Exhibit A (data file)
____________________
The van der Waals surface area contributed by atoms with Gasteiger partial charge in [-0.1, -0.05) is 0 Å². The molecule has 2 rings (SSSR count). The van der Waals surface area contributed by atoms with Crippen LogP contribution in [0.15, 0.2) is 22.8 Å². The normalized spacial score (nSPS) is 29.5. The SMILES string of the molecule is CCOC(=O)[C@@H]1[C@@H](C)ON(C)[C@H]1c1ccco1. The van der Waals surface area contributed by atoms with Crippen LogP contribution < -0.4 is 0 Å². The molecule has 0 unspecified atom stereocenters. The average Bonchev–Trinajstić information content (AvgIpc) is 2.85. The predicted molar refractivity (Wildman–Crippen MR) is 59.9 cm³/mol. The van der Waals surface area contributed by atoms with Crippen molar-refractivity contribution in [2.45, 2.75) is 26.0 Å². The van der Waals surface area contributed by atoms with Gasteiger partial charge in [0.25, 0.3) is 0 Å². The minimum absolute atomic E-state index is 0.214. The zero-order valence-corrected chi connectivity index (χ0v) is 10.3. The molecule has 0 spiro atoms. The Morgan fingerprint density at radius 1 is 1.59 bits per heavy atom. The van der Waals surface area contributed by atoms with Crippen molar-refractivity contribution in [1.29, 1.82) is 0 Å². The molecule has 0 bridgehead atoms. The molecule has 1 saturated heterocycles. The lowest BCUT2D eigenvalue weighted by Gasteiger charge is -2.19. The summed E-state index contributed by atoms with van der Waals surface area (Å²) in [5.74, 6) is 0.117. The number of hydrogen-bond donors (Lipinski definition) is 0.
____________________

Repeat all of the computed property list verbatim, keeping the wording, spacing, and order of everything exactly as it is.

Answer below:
The van der Waals surface area contributed by atoms with Gasteiger partial charge in [-0.1, -0.05) is 0 Å². The molecule has 2 rings (SSSR count). The van der Waals surface area contributed by atoms with Crippen LogP contribution in [0.15, 0.2) is 22.8 Å². The normalized spacial score (nSPS) is 29.5. The SMILES string of the molecule is CCOC(=O)[C@@H]1[C@@H](C)ON(C)[C@H]1c1ccco1. The van der Waals surface area contributed by atoms with Crippen LogP contribution < -0.4 is 0 Å². The molecule has 0 unspecified atom stereocenters. The average Bonchev–Trinajstić information content (AvgIpc) is 2.85. The predicted molar refractivity (Wildman–Crippen MR) is 59.9 cm³/mol. The van der Waals surface area contributed by atoms with Crippen molar-refractivity contribution in [2.45, 2.75) is 26.0 Å². The van der Waals surface area contributed by atoms with Gasteiger partial charge in [0.25, 0.3) is 0 Å². The minimum absolute atomic E-state index is 0.214. The zero-order valence-corrected chi connectivity index (χ0v) is 10.3. The molecule has 0 spiro atoms. The Morgan fingerprint density at radius 1 is 1.59 bits per heavy atom. The van der Waals surface area contributed by atoms with Crippen molar-refractivity contribution in [1.29, 1.82) is 0 Å². The molecule has 0 bridgehead atoms. The molecule has 1 saturated heterocycles. The lowest BCUT2D eigenvalue weighted by Gasteiger charge is -2.19. The summed E-state index contributed by atoms with van der Waals surface area (Å²) in [5.74, 6) is 0.117. The number of hydrogen-bond donors (Lipinski definition) is 0.